In Asia, women provide much of the labour for the staple crop, rice. An in-depth study from Nepal (Acharya and Bennett, 1983) gives an unusually detailed picture of the labour contribution by sex for rice and other staples. It reports that women perform 66% of the labour involved in planting, 75% in weeding, and all of the cleaning and storage of rice. In the production of wheat, they contribute 66% of the work; for maize, 94%; for oil seeds, 85%; for millet, 94%. In addition, they make 42% of the agricultural production decisions and are most influential about seed selection and fertilizer use.
In Thailand, the number of women engaged in agriculture was 6.65 million. They are the major source of labour in subsistence agriculture (100%) and are engaged in various aspects of agricultural production, animal husbandry (50%), inland fisheries (90%) and food processing (100%) and 70% are in farm management (Anonymous, 1987). The majority of women are engaged in agricultural work on the family farm. Seven out of ten are unpaid family workers and less than 10% are employed in private enterprises (Anonymous, 1985). Women generally make decisions on household expenditure and savings and some make decisions regarding big investments, such as buying land. However, men not women decide on the purchase of agricultural inputs, such as seeds, fertilizers and pesticides (Sirisambhand and Gordon, 1987).
The fact that women play a crucial role in agricultural production and trade has been widely ignored by development planners. Women have been excluded from training programmes on modern methods of crop cultivation, food production, labour-saving technologies, livestock and poultry management, small-scale industries, marketing and services. Credit for technological improvements in agriculture is seldom made available to women. Membership in cooperatives through which agricultural loans are generally channelled is restricted to "heads of households" who are traditionally defined as male (Dulyapach, 1985).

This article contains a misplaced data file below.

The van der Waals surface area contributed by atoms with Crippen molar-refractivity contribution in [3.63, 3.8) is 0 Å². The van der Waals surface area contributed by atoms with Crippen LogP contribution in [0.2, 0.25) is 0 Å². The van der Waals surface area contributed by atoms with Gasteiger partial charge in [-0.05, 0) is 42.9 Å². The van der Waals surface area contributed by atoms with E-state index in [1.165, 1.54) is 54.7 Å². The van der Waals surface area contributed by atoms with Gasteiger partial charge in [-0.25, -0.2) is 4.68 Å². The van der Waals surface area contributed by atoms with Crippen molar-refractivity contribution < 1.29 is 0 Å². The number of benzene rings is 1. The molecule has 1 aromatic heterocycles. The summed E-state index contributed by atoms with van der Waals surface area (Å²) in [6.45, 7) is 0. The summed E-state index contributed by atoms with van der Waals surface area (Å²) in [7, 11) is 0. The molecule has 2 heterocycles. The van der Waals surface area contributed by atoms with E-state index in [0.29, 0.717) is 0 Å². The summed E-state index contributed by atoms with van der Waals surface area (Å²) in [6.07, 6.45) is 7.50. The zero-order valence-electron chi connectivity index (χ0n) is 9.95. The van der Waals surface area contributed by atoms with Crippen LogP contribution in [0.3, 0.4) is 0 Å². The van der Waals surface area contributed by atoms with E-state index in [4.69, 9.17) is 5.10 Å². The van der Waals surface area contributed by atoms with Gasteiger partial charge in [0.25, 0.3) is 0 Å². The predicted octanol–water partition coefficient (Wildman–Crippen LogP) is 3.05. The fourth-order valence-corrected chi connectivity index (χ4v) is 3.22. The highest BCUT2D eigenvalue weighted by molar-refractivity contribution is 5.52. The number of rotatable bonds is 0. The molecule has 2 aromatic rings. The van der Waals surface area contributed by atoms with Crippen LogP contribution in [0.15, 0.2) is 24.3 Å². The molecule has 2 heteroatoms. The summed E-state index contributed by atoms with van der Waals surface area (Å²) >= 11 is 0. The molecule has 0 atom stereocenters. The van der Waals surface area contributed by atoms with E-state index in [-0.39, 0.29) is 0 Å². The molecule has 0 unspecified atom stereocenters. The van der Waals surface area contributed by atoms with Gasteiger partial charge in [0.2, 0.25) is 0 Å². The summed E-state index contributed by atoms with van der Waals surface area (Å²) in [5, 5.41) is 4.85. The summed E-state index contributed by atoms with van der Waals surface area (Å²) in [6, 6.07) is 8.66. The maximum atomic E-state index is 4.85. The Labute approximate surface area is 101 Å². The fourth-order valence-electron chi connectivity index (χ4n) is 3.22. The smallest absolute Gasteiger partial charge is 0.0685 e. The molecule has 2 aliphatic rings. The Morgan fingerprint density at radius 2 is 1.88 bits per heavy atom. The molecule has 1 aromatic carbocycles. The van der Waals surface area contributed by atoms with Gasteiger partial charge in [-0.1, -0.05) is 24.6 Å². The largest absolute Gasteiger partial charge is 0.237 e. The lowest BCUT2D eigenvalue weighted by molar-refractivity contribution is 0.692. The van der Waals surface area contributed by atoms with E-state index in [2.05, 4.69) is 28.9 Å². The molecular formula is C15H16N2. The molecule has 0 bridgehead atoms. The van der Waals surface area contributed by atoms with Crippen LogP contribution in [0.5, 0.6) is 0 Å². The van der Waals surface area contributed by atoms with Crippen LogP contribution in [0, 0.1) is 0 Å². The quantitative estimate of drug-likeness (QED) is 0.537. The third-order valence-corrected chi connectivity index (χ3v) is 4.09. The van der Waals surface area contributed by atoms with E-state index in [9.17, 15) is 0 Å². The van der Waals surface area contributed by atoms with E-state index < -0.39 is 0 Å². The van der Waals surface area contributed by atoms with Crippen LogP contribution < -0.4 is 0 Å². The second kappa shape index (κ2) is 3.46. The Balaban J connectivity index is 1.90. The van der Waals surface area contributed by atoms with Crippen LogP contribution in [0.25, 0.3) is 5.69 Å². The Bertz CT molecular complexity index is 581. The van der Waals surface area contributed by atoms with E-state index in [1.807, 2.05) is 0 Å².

It was noted that in Thailand "most technology transfer activities in agriculture (such as animal husbandry practices, seed selection, utilization of fertilizers and pesticides), do not differentiate between men and women in their target groups. However, it is interesting to note that few women participate in the training programmes. The government officers claim that women are not interested in new technology while according to non-governmental agencies, the number of women candidates always exceeds the capacity of their training budget". This was corroborated by women farmers at a workshop on: "Directions for strengthening the role of women farmers" (Anonymous, 1989). There, most of the women participants expressed an interest in receiving training in new technology that would improve their agricultural productivity and lessen the burden of carrying out their tasks. It should be noted also that there are cases where government officers go out of their way to encourage women farmers to participate in agricultural activities. For example, in the dairy project in Surin Province, the majority of the group members are women. The provincial Animal Husbandry Development board recognised the pivotal role women could play in raising dairy cows, and supported them in this activity. Income from dairy cows has become the main source of family income. With the support of the Department of Cooperatives, a Dairy Cows Cooperative was set up to strengthen the members' knowledge of marketing strategies (Deelau, 1989).
Provision of credit to women farmers is still limited in Thailand. In general, because poor women do not have assets which they can put up as collateral for loans, they are denied access to credit (Anonymous, 1989). Television has superseded all other information channels in importance regarding agricultural information for Thai farmers across the country.